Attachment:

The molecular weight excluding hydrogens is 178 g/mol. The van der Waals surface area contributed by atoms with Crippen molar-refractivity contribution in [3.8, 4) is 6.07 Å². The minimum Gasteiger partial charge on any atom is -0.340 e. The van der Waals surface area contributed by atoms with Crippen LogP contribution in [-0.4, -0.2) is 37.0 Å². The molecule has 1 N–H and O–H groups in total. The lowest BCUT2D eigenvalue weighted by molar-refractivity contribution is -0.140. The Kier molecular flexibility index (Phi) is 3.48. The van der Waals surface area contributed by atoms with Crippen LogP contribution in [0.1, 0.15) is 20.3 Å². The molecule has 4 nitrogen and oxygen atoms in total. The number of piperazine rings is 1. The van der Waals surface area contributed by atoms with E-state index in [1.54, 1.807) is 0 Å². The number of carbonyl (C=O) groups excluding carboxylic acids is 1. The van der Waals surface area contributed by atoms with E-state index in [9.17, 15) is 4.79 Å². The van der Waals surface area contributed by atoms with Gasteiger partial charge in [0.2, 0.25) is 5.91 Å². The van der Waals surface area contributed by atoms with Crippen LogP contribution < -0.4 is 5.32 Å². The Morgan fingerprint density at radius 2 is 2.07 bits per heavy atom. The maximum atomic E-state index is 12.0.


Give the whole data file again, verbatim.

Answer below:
The molecular weight excluding hydrogens is 178 g/mol. The van der Waals surface area contributed by atoms with Crippen molar-refractivity contribution in [3.8, 4) is 6.07 Å². The minimum Gasteiger partial charge on any atom is -0.340 e. The van der Waals surface area contributed by atoms with Crippen LogP contribution in [-0.4, -0.2) is 37.0 Å². The molecule has 1 N–H and O–H groups in total. The lowest BCUT2D eigenvalue weighted by molar-refractivity contribution is -0.140. The Kier molecular flexibility index (Phi) is 3.48. The van der Waals surface area contributed by atoms with Crippen LogP contribution in [0.1, 0.15) is 20.3 Å². The molecule has 4 nitrogen and oxygen atoms in total. The number of piperazine rings is 1. The van der Waals surface area contributed by atoms with E-state index in [1.54, 1.807) is 0 Å². The number of carbonyl (C=O) groups excluding carboxylic acids is 1. The van der Waals surface area contributed by atoms with E-state index in [9.17, 15) is 4.79 Å². The van der Waals surface area contributed by atoms with Gasteiger partial charge in [0.2, 0.25) is 5.91 Å². The van der Waals surface area contributed by atoms with Crippen LogP contribution < -0.4 is 5.32 Å². The Morgan fingerprint density at radius 2 is 2.07 bits per heavy atom. The maximum atomic E-state index is 12.0.